Archive for May, 2012

How could you not love those big brown eyes.

More photos at http://www.facebook.com/media/set/?set=a.213885718731812.45600.101093903344328&type=1 for those that are interested.


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I bought a new DICAPAC waterproof bag for my DSLR a while ago and decided to share my thoughts on it. 

Now I’ve never been able to justify buying a proper waterproof housing for my camera.  Actually that’s not quite true.  I’ve never been able to justify buying a proper waterproof housing for my camera to my wife.  So I decided to try a cheaper alternative and that’s what the DICAPAC offers at about $110.

The first time I tried it, well, let’s just say the outcome was less than successful, got some great photos but killed the camera.  My own fault, I had read a review that said “….don’t screw the lens cap on too tight or you’ll have trouble getting it off.”  I took heed of this comment and promptly drowned the camera.  Of course if I had had half a brain I would have done a couple of test runs before I stuck a camera in it and avoided the whole sorry incident.  After that the bag was vanquished to the bottom of the cupboard to think about what it had done. 

Last week I went snorkelling with the seals again in stunningly clear water and decided I had to give the DICAPAC another chance.  This time I tested it thoroughly (using the now defunct camera) before committing another camera to its fate and it passed with flying colours.

I set the camera set on Program mode, ISO 320, auto focus and used a wide angle lens so that the focus wasn’t as critical.

I also checked and rechecked the seals and used plumbers tape on the lens screw.  Oh and I did that sucker up as hard as I could!

What I liked

  • It’s affordable.
  • It’s not camera specific like waterproof housings are so you can put different cameras into it.
  • There is not a great loss of photo quality through the extra glass.

Things to consider

  • It is what it is, a cheap alternative to waterproof housing.
  • There is no easy way to adjust the controls or focus once the camera is in the bag
  • You have to take the lens off the camera before the camera is put in the bag and then reattached the lens through the lens slot.  So once you’re out in the elements or the bag is wet, there is no way to take the camera out of the bag without removing the lens.  This is probably the biggest issue for me because it means you can’t decide to take a couple of photos in the water and then rip the camera out and use it normally.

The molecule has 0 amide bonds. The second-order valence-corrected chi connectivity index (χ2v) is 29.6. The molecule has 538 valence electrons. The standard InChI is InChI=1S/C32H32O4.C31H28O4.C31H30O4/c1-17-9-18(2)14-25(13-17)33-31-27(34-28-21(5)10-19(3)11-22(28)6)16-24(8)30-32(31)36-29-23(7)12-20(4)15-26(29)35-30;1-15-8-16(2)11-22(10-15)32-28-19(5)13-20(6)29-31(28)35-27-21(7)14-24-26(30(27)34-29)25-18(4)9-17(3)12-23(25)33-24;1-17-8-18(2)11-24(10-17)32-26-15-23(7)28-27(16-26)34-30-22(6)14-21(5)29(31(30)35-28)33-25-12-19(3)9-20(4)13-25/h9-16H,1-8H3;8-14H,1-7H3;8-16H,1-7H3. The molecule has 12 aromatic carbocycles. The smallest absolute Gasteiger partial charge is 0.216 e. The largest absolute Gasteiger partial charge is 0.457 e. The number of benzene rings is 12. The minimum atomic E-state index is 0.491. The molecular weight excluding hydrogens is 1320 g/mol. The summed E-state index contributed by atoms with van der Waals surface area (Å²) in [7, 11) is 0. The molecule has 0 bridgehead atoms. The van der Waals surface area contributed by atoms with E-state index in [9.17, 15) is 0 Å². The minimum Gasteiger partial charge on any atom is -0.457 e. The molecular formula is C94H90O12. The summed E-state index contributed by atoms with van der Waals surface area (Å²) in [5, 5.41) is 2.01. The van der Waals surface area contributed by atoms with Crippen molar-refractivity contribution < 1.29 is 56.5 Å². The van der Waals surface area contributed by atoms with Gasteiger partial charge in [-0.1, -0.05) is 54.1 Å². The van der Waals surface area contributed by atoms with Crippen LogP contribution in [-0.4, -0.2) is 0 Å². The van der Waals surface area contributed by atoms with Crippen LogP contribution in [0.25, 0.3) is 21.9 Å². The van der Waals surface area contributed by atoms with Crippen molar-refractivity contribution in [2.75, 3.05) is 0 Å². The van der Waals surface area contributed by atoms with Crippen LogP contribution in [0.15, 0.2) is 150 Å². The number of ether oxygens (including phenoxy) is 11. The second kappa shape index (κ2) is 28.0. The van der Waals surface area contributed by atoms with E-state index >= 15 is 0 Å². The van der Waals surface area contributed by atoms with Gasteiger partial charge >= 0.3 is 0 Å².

• If the lens isn’t centred up against the glass then the lens cover/tube can intrude onto the photo.  I used a wide angle with a 77mm diameter and it wasn’t much of an issue but using a smaller lens it would be something you would have to watch.

All in all I’m really happy with it and found it great for what I want to use it for.  So if you occasionally find the need to waterproof your camera but you don’t want to spend a fortune maybe the DICAPAC will fit the bill.

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These couple of grab shots from a recent trip are straight out of the camera and probably won’t make the cut (there’ll be better days with better light), but I thought they were a good example of the benefits of using a polarising filter to bring out detail that would otherwise be hidden by the glare off the water.




Did you know Polarizing Filters:

  • have maximum affect when they are at 90° to the sun and loses their affect as you swing them towards or away from the sun
  • cut down the amount of light entering your lens and can drop your exposure by 2 or 3 stops
  • don’t work on metal surfaces
  • work brilliantly on vegetation especially in rainforests



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Blurred images, high noise levels and poor lighting.  As photos go they don’t much worse than this from a technical viewpoint.  So what was the brides comment when she saw these photos?   “OMG do you remember how late we were!” 




We’re there to capture memories not take photos.

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The trouble with daybreak is it occurs at such a god forsaken hour of the morning.  If it happened at a more reasonable time I would be more inclined to drag my lazy butt out of my, oh so warm and comfortable bed more often.  Of course, when I do make the effort I’m always glad that I did.

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